When I get back I will post a blog telling you about the retreat experience this year. I am hoping for better weather this year! Last year it was cold and rainy, so fingers crossed for some warm sunny weather. 

Happy meditating,



Meditation and Holidays.

I have just returned from a wonderful holiday in Cornwall we stayed near St Mawes, the weather was perfect, lovely and sunny but not too hot; the boys had great fun on the beach and were very happy when they were in charge of the barbeque. I had time to catch up with reading, but what I found most difficult was finding a quiet space to meditate.  Now you might think that on holiday you would have loads of time to meditate, but we were staying in our motor caravan so not much private space there.  It would have been difficult to meditate in the bathroom as we were staying on a caravan club site and whilst they have great facilities the shower block isn’t really appropriate and anyway I am sure other campers would not appreciate me in the shower meditating while they were waiting.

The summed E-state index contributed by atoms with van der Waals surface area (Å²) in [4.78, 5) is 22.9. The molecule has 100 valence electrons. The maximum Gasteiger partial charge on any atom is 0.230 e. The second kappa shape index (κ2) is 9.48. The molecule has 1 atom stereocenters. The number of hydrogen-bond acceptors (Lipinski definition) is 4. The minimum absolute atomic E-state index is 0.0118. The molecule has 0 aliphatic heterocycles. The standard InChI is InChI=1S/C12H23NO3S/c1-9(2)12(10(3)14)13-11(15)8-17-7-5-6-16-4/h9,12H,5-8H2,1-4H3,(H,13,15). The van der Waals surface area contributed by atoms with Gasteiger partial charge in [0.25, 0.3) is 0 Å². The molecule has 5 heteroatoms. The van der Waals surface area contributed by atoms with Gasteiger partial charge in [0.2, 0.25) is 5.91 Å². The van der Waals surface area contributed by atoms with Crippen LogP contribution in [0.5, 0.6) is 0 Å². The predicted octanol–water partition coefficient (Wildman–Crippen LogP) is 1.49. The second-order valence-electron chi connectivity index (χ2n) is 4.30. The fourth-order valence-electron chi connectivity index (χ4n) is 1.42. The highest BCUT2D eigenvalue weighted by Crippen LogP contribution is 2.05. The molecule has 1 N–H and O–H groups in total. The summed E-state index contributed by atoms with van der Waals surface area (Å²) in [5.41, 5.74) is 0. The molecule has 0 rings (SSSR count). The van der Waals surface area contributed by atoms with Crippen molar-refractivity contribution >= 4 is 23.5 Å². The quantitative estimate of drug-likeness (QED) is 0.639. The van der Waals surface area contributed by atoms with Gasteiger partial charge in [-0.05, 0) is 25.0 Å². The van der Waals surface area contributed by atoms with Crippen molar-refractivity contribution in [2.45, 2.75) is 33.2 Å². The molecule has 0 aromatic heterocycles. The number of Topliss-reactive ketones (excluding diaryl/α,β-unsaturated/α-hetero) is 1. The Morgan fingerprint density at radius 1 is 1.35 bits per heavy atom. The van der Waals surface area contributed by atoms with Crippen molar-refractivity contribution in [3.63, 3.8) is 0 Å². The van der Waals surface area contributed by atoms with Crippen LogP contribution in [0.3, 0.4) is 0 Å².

So I had to put my thinking cap on to remedy this, I did meditate in a number of different ways.  When we were on the beach, I just sat with my eyes closed, focussing on the sounds of the beach and sea, this was beautiful.  When we were walking along the Fowey River I really tried to focus on my surroundings just looking at the trees and river and the more I did this I became aware of the real beauty of the walk.  I also tried to listen to my footsteps and the noise they made as I walked; I think my family began to wonder what on earth I was up to!   When I was lying in bed there was a branch that I could see though the sky light, and this was a great focus in the morning when I woke up, I would just lie and watch it as it moved in the wind. 

Now I am back home I have slotted back into my usual practice routine, but my meditating experience has been richer because of my holidays.

Happy Holidays



Here is an interesting blog from Eddie McDonald. Eddie trained with the Meditation School in 2012. It is about mindfulness in the workplace. Eddie will be giving a presentation at the next CPD day on November 23rd.


I was walking behind an elderly couple in the centre of Cheltenham the other day when I overheard this conversation.